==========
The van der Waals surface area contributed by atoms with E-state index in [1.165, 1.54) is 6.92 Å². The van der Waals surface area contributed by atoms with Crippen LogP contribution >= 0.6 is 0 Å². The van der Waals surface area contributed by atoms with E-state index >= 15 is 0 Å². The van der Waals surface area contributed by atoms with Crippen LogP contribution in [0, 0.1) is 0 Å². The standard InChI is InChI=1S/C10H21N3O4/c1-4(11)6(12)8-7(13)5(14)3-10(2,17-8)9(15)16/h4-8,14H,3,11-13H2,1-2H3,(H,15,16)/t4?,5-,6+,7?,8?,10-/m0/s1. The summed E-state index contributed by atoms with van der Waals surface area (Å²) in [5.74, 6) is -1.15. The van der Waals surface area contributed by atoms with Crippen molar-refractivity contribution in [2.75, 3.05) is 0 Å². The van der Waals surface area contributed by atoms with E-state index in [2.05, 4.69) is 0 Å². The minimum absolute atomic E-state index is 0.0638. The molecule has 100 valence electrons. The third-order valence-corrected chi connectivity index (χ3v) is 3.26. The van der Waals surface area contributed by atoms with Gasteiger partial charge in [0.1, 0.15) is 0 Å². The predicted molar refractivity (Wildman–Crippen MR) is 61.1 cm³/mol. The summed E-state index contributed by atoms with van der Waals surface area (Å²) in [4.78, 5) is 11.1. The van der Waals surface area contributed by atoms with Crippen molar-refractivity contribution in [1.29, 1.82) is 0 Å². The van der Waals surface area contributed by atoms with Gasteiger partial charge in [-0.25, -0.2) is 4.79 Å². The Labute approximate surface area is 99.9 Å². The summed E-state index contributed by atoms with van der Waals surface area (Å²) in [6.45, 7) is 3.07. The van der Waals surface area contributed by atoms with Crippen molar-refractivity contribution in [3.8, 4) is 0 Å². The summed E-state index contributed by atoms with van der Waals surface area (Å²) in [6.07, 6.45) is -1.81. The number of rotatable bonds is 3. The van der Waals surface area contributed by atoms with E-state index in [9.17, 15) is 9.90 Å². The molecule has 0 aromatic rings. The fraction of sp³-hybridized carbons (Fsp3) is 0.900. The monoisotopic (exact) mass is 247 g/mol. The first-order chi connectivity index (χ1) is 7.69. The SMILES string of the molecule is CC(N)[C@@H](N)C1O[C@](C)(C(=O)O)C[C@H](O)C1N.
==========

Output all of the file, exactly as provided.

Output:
The van der Waals surface area contributed by atoms with E-state index in [1.165, 1.54) is 6.92 Å². The van der Waals surface area contributed by atoms with Crippen LogP contribution >= 0.6 is 0 Å². The van der Waals surface area contributed by atoms with E-state index >= 15 is 0 Å². The van der Waals surface area contributed by atoms with Crippen LogP contribution in [0, 0.1) is 0 Å². The standard InChI is InChI=1S/C10H21N3O4/c1-4(11)6(12)8-7(13)5(14)3-10(2,17-8)9(15)16/h4-8,14H,3,11-13H2,1-2H3,(H,15,16)/t4?,5-,6+,7?,8?,10-/m0/s1. The summed E-state index contributed by atoms with van der Waals surface area (Å²) in [5.74, 6) is -1.15. The van der Waals surface area contributed by atoms with Crippen molar-refractivity contribution in [2.75, 3.05) is 0 Å². The van der Waals surface area contributed by atoms with E-state index in [2.05, 4.69) is 0 Å². The minimum absolute atomic E-state index is 0.0638. The molecule has 100 valence electrons. The third-order valence-corrected chi connectivity index (χ3v) is 3.26. The van der Waals surface area contributed by atoms with Gasteiger partial charge in [0.1, 0.15) is 0 Å². The predicted molar refractivity (Wildman–Crippen MR) is 61.1 cm³/mol. The summed E-state index contributed by atoms with van der Waals surface area (Å²) in [4.78, 5) is 11.1. The van der Waals surface area contributed by atoms with Crippen molar-refractivity contribution in [1.29, 1.82) is 0 Å². The van der Waals surface area contributed by atoms with Gasteiger partial charge in [-0.25, -0.2) is 4.79 Å². The Labute approximate surface area is 99.9 Å². The summed E-state index contributed by atoms with van der Waals surface area (Å²) in [6.45, 7) is 3.07. The van der Waals surface area contributed by atoms with Crippen molar-refractivity contribution in [3.8, 4) is 0 Å². The summed E-state index contributed by atoms with van der Waals surface area (Å²) in [6.07, 6.45) is -1.81. The number of rotatable bonds is 3. The van der Waals surface area contributed by atoms with E-state index in [9.17, 15) is 9.90 Å². The molecule has 0 aromatic rings. The fraction of sp³-hybridized carbons (Fsp3) is 0.900. The monoisotopic (exact) mass is 247 g/mol. The first-order chi connectivity index (χ1) is 7.69. The SMILES string of the molecule is CC(N)[C@@H](N)C1O[C@](C)(C(=O)O)C[C@H](O)C1N.